I am thrilled the Choosing Wisely Campaign has looked upon this data. Upon my first foray into the ICU as a PGY-1 many moons ago, we would not be able to go home until we put in orders for all of our patients. Amongst those things that we would order daily included chest x-rays for the patients on the ventilator. Around 5-6am, the radiology techs would come around and venture into all the rooms to obtain the imaging. Not to mention further disturbing the already deranged sleep cycles of our vented patients. During rounds we’d look at all the images and discuss the findings. But did it really change management?
Defending Daily Chest X-Rays
Now, I know you could make the argument where one can see if the infiltrates are better, worse, or the same on the film. And you can see worsening effusions, where the tubes and lines are and all that jazz. Yes, there are many nuances to it like many things in medicine. I’m not a CXR abolitionist, I am, however, an abolitionist of mindless practices that cost a significant amount of money but don’t really change outcomes. The cited papers stated that they did not see an “increase in reported adverse effects”.
When someone is on a vent, I do not order daily chest x-rays. I order films based on the patient, based on their pathology, and what I am looking for. If a patient is volume overloaded, I can see based on the little number on their pulse-ox that the FiO2 cannot be weaned down. If the peak pressures start climbing and I am suspecting a pneumothorax, I whip out the ultrasound device and assess for lung sliding. Same for effusions. The point is that I order a test knowing what I’m looking for, not trying to discover things. This paper states that 2.2% of daily chest x-rays led to a change in management. I agree with all this for choosing wisely.
The cited paper is from 2017. I guess you can say it’s relatively new. People ask me how they can do things to change practice when the docs don’t want to change their ways. Well, you can print this bad boy out and leave it on someones desk. After all, it’s free to download. The authors looked at their 400 bed hospital and by implementing some rules like removing the “daily CXR” order from the EMR and making the ordering clinicians click on some extra annoying boxes to get the order in. In addition they were trained on the utility (or lack thereof) of daily CXR’s. All in all, they were able to cut down on the imaging ordered and saved the hospital between $191-224k. That’s a lot of management pizza parties for staff!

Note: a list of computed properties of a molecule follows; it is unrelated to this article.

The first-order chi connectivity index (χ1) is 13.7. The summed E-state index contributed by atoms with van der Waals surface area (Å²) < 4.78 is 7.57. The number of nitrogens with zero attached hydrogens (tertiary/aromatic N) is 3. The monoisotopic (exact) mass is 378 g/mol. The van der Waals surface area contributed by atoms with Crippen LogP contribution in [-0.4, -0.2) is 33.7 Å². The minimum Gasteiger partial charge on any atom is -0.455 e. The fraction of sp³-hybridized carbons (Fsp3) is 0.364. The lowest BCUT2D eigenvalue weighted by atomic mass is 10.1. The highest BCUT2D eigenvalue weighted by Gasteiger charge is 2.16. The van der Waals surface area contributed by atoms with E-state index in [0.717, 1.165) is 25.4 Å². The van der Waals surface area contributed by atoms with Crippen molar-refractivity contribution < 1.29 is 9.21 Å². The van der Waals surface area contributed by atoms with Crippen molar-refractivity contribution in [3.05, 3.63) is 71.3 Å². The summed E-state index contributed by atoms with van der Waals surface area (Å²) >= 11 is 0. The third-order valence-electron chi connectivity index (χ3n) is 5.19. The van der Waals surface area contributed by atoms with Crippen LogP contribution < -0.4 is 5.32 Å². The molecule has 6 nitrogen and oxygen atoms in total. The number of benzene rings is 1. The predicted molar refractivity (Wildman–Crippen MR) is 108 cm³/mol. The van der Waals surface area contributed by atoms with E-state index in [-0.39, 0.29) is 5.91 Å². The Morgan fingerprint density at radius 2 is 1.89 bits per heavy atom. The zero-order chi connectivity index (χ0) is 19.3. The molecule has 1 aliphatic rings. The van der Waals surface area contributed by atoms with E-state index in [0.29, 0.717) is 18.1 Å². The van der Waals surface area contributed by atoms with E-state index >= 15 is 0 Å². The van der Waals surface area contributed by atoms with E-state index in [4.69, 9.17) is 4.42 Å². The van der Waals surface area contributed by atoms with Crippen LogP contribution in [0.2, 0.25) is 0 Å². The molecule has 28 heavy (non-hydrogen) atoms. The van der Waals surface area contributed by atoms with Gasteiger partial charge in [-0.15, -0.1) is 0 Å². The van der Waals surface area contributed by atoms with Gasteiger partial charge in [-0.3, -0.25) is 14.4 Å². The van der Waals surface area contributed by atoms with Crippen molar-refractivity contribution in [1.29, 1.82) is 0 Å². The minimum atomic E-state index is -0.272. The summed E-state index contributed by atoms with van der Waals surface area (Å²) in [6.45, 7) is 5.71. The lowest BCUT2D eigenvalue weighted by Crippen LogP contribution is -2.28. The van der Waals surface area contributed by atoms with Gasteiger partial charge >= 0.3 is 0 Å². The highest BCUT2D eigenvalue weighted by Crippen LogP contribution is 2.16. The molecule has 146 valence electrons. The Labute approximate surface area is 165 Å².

We can all admit the way we spend money in healthcare needs to be curtailed. It’s quite wasteful. Then when something catastrophic happen, a’hem, then people get furloughed and receive pay cuts. We can do our part to mitigate that as much as possible. This is one step in that direction. If you are not familiar with the Choosing Wisely Campaign, they look at other concepts such as this one. The intention is to provide better care to our patients.
This paper has been added to my ICU Pearls collection of articles.
Keveson B, Clouser RD, Hamlin MP, Stevens P MSN, RN, Stinnett-Donnelly JM, Allen GB. Adding value to daily chest X-rays in the ICU through education, restricted daily orders and indication-based prompting. BMJ Open Qual. 2017;6(2):e000072. Published 2017 Nov 25. doi:10.1136/bmjoq-2017-000072
Link to FULL FREE Article
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